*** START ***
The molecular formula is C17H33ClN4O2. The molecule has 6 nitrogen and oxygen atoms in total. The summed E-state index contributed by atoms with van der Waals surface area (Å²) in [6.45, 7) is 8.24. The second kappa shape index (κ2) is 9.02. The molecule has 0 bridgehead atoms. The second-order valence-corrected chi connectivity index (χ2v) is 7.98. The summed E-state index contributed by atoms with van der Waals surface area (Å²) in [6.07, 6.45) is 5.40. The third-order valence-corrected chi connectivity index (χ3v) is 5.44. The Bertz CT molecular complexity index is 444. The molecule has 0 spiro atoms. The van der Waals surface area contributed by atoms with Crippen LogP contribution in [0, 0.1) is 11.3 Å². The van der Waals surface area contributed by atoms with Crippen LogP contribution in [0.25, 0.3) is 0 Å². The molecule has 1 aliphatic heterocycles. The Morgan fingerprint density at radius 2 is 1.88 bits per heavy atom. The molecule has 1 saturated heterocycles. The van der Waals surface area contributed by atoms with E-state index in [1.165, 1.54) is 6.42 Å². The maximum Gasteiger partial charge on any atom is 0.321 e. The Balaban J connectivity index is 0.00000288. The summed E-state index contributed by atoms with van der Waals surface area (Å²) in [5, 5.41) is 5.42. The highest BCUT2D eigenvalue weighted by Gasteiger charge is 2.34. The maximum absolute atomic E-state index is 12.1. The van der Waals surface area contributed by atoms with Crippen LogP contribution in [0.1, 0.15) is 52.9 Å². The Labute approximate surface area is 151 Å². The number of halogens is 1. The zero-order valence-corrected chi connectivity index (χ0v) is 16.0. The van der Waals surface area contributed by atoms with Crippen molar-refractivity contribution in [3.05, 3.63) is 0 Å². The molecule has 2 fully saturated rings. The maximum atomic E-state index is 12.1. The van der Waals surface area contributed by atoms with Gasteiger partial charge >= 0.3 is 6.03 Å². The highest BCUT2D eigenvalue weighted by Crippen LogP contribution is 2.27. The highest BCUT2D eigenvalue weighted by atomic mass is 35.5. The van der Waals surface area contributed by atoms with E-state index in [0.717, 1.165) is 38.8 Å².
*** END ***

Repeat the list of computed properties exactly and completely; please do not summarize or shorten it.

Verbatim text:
The molecular formula is C17H33ClN4O2. The molecule has 6 nitrogen and oxygen atoms in total. The summed E-state index contributed by atoms with van der Waals surface area (Å²) in [6.45, 7) is 8.24. The second kappa shape index (κ2) is 9.02. The molecule has 0 bridgehead atoms. The second-order valence-corrected chi connectivity index (χ2v) is 7.98. The summed E-state index contributed by atoms with van der Waals surface area (Å²) in [6.07, 6.45) is 5.40. The third-order valence-corrected chi connectivity index (χ3v) is 5.44. The Bertz CT molecular complexity index is 444. The molecule has 0 spiro atoms. The van der Waals surface area contributed by atoms with Crippen LogP contribution in [0, 0.1) is 11.3 Å². The van der Waals surface area contributed by atoms with Crippen LogP contribution in [0.25, 0.3) is 0 Å². The molecule has 1 aliphatic heterocycles. The Morgan fingerprint density at radius 2 is 1.88 bits per heavy atom. The molecule has 1 saturated heterocycles. The van der Waals surface area contributed by atoms with E-state index in [1.165, 1.54) is 6.42 Å². The maximum Gasteiger partial charge on any atom is 0.321 e. The Balaban J connectivity index is 0.00000288. The summed E-state index contributed by atoms with van der Waals surface area (Å²) in [5, 5.41) is 5.42. The highest BCUT2D eigenvalue weighted by Gasteiger charge is 2.34. The maximum absolute atomic E-state index is 12.1. The van der Waals surface area contributed by atoms with Crippen LogP contribution in [0.1, 0.15) is 52.9 Å². The Labute approximate surface area is 151 Å². The number of halogens is 1. The zero-order valence-corrected chi connectivity index (χ0v) is 16.0. The van der Waals surface area contributed by atoms with Crippen molar-refractivity contribution in [3.05, 3.63) is 0 Å². The molecule has 2 fully saturated rings. The maximum atomic E-state index is 12.1. The van der Waals surface area contributed by atoms with Gasteiger partial charge >= 0.3 is 6.03 Å². The highest BCUT2D eigenvalue weighted by Crippen LogP contribution is 2.27. The highest BCUT2D eigenvalue weighted by atomic mass is 35.5. The van der Waals surface area contributed by atoms with E-state index in [0.717, 1.165) is 38.8 Å².